(3)

for an arbitrary fixed , where is an absolute constant in the optimal case, and in addition possibly mildly dependent on in almost-optimal scenarios as for example in [3]. Indeed it directly follows by a union bound over (as in the proof of Theorem 3.1 below) that (2) holds with high probability.

In order to reduce storage space and implementation time of such embeddings, the design of structured random JL embeddings has been an active area of research in recent years [4, 37, 3, 29]; see [4] or [29] for a good overview of these efforts. Of particular importance in this context is whether fast (i.e. ) multiplication algorithms are available for the resulting matrices. Fast JL embeddings with optimal embedding dimension were first constructed by Ailon and Chazelle [1], but their embeddings are fast only for vectors. This restriction on the number of vectors was later weakened to [2]. In [3], fast JL embeddings were constructed without any restrictions on the number of vectors, but the authors only provide sub-optimal embedding dimension . In this paper, we provide the first unrestricted fast JL construction with optimal embedding dimension up to logarithmic factors in . Note that in the range not covered by the constructions in [1, 2], a logarithmic factor in is bounded by , and thus plays a minor role.

The Johnson-Lindenstrauss Lemma in Compressed Sensing.

One of the more recent applications of the Johnson-Lindenstrauss Lemma is to the area of compressed sensing, which is centered around the following phenomenon: For many underdetermined systems of linear equations , the solution of minimal -norm is also the sparsest solution. To be precise, a vector is -sparse if . A by now classical sufficient condition on the matrix for guaranteeing equivalence between the minimal norm solution and sparsest solution is the so-called Restricted Isometry Property (RIP)[11, 13, 17].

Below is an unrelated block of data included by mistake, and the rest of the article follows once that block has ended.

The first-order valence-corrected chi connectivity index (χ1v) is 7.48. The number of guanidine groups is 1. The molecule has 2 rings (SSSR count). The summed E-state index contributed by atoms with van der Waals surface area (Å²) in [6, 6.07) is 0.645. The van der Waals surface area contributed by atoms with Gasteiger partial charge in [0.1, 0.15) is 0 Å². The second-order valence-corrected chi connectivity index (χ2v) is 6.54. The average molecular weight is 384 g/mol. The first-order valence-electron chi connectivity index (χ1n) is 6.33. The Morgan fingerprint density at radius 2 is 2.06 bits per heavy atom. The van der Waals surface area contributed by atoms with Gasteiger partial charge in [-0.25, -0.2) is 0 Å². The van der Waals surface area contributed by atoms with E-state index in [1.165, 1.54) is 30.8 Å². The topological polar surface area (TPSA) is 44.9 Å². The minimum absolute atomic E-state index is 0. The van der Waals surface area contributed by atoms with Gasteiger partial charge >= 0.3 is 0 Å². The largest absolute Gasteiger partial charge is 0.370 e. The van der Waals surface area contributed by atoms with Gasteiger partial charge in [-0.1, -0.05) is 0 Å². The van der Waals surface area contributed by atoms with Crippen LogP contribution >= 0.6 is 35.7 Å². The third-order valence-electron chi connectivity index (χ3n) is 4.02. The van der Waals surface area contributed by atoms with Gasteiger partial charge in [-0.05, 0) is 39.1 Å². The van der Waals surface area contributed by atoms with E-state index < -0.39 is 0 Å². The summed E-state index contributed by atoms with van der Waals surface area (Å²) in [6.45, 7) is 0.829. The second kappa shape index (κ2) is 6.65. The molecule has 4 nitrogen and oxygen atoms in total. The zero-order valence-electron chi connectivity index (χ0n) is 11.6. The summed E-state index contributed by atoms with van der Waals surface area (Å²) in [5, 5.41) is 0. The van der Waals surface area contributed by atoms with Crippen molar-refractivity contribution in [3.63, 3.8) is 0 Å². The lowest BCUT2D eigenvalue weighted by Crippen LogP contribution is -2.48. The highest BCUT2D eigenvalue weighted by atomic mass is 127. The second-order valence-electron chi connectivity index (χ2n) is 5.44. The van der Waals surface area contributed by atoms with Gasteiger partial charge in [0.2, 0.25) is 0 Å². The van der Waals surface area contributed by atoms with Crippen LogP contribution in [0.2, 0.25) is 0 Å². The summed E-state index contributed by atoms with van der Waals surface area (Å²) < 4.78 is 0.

Definition 1.2.

A matrix is said to have the Restricted Isometry Property of order and level (equivalently, -RIP) if

(4)

The restricted isometry constant is defined as the smallest value of for which (4) holds.

In particular, if has -RIP with , and if admits a -sparse solution , then [19].

Gaussian and Bernoulli random matrices have -RIP with high probability, if the embedding dimension [7]. Up to the constant, lower bounds for Gelfand widths of -balls [22, 20] show that this dependence on and in is optimal. The Restricted Isometry Property also holds for a rich class of structured random matrices, where usually the best known bounds for have additional log factors in . All known deterministic constructions of RIP matrices require that or at least for some small constant [9].